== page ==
When Research Triangle Park was built in the 1950s and ’60s—large, somber buildings veiled by noble stands of pine trees, on the frontier then known as suburban Durham—it reflected the way scientists and engineers often worked during that time: Free of distractions, office doors shut, in isolation, they could get down to the orderly business of ground-breaking work.

Nearly 60 years later, that model is outdated. People work collaboratively, nimbly, in mobile workspaces in urban centers. And RTP, saddled with blocky, corporate mausoleums (to be fair, there are a few modern buildings) must reinvent itself.

That reincarnation is driving the The Frontier, a key part of a 100-acre redevelopment on the very 1950s-sounding Park Office Drive, near N.C. 54 and Davis Drive. The concept, though, sounds similar to that of the American Underground: the convergence of technology, science, entrepreneurship and the arts, a modern way of working in a modern environment.

Though a trip through RTP always feels Orwellian, once I arrived at yesterday’s Frontier unveiling at 800 Park Office Drive, the vibe inside was much more welcoming. The 140,000-square-foot space is airy, open, like an aviary for free-wheeling ideas.

“We’re breaking constraints,” said Bob Geolas, CEO of RTP. “It’s time to be bold and reject limitations. This a place beyond boundaries.”

When fully repurposed and built out, the entire 100-acre site will have 200,000-square-feet of retail, 250 apartments, a full-service hotel and additional office space. But that is still years away, and G’s speech conveyed a sense of urgency. Several large RTP companies, such as Cisco and Sony Ericsson laid off workers during the recession, but even in the recovery, IBM cut its workforce and GlaxoSmithKline announced last month it would let go 900 workers. The RTP workforce has declined from 11,000 in 2006 to about 7,200 today, according to The News & Observer.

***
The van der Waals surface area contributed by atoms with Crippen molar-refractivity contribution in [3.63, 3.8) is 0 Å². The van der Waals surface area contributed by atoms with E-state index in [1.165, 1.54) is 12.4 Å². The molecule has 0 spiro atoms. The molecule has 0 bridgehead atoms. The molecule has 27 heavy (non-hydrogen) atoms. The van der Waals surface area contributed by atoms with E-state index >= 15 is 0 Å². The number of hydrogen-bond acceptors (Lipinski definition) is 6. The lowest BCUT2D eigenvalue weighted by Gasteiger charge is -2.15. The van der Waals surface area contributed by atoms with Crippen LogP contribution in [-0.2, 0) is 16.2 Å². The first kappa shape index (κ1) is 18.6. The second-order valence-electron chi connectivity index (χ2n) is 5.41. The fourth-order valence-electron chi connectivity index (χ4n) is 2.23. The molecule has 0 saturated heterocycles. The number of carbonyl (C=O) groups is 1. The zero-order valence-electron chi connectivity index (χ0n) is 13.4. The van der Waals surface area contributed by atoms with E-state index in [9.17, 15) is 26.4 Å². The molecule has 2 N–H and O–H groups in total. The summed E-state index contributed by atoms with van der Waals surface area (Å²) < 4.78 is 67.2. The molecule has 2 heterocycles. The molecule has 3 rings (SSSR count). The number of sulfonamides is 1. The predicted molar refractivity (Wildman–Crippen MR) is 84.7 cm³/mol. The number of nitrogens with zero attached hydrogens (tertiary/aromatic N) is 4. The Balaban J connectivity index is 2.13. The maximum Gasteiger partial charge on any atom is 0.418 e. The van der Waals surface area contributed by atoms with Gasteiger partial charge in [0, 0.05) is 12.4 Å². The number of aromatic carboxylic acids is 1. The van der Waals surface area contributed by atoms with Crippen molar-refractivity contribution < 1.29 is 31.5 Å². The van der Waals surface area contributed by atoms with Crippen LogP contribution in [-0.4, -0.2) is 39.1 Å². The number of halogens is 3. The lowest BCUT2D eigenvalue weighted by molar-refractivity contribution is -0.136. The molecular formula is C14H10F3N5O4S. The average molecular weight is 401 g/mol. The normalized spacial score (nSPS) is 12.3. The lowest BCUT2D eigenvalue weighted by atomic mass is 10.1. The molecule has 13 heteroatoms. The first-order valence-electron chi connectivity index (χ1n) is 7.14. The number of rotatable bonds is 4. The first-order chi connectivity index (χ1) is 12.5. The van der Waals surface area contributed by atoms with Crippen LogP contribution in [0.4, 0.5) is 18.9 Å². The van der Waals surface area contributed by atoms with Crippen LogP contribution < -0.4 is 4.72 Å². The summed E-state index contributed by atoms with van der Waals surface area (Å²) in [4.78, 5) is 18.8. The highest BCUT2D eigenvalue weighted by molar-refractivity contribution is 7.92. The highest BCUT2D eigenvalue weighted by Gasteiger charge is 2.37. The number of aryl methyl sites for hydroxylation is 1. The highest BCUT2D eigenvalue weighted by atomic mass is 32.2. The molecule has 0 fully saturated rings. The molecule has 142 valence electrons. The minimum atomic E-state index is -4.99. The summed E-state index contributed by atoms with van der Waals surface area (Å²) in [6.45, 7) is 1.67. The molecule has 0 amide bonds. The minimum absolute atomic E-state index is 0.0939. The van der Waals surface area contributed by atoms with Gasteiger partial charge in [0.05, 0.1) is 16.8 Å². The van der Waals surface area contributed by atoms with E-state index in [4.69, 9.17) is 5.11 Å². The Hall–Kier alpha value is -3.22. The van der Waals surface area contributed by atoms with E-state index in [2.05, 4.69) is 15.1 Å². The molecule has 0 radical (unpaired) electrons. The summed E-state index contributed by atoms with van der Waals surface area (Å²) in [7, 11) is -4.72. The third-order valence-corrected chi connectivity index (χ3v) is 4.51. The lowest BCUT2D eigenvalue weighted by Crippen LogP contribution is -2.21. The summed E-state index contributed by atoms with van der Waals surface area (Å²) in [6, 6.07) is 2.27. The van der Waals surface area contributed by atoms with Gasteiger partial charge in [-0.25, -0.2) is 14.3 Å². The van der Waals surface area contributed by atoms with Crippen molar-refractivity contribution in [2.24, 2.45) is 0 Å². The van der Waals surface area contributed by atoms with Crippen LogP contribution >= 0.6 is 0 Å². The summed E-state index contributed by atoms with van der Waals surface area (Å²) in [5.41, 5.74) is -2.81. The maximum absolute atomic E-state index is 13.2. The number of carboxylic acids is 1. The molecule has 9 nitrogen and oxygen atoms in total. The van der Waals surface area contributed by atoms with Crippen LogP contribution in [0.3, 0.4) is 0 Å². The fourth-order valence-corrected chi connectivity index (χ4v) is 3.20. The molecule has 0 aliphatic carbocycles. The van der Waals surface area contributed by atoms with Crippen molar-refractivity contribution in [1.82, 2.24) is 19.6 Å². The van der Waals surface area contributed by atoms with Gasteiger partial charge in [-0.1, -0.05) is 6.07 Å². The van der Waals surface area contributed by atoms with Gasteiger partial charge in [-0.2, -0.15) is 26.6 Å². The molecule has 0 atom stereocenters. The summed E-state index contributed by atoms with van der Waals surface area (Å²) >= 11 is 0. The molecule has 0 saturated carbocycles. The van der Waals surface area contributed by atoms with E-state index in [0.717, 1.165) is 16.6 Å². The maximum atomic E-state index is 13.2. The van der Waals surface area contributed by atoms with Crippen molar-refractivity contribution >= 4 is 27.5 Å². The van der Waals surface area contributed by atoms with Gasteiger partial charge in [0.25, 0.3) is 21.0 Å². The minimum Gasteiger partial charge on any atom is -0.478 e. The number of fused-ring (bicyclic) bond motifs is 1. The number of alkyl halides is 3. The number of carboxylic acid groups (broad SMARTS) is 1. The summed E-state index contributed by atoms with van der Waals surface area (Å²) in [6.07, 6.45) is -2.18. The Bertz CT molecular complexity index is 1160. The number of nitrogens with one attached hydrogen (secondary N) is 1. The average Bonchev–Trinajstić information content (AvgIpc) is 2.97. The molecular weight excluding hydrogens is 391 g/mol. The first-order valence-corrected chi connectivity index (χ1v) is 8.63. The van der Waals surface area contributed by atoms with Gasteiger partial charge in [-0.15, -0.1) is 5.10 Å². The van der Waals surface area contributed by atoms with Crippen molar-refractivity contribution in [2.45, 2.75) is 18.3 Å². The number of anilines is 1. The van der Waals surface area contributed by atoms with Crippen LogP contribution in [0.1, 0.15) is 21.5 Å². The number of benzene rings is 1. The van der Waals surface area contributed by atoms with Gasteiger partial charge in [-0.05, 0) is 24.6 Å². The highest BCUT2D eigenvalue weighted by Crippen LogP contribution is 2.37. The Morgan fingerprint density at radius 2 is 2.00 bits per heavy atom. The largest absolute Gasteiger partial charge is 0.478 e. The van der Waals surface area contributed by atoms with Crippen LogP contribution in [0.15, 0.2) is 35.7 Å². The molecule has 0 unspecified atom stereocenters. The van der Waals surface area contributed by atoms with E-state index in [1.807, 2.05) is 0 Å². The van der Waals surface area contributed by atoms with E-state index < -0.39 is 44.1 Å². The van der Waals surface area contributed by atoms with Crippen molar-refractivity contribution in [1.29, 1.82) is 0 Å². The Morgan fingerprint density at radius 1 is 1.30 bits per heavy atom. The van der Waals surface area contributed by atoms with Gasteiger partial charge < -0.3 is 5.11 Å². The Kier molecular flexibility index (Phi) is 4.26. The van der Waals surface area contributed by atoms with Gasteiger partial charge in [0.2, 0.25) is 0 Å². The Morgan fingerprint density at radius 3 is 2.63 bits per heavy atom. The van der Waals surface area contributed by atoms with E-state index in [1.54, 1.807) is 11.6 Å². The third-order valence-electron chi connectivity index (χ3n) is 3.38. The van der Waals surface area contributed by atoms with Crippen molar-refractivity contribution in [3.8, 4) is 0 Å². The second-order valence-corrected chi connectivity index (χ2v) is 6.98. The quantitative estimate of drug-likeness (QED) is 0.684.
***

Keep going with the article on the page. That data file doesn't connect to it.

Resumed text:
“We can’t wait,” Geolas said, referring to the build out of the entire project. “This is a transition zone between order and opportunity.”

Triangle ArtWorks, a major tenant, which will hold an open house next Wednesday, is part of an international movement that unites the arts, engineering, science and technology—a “seemingly unlikely interaction of paintbrush and test tube.” (This quote is from a interesting paper presented in Prague in 2005; read it if you’re turned on by this sort of thing.)

“If you’re struggling with a problem,” Beth Yerxa, said. “this can help you take it in new ways.”

The Frontier also offers free meeting space, private offices for lease starting at $300 a month, plus event space for rent.

Here is a list of tenants at the Frontier and their specialities:

The Army Research Office, which specializes in science and technology for the military

Aten, an educational company

CraZBrain Science Track Out & Summer Camps, science-based and problem-solving camps for kids

EntreDot, which mentors entrepreneurs

Institute of Play, an organization that partners with companies to develop games (digital and good ole’ fashioned paper) with learning and critical thinking components

International Services Assistance Fund, which researches family planning and contraception

National Inclusion Project, which helps integrate kids with disabilities and their communities

Triangle ArtWorks, a nonprofit that provides services and resources to artists

US2020 RTP, an organization to promote STEM education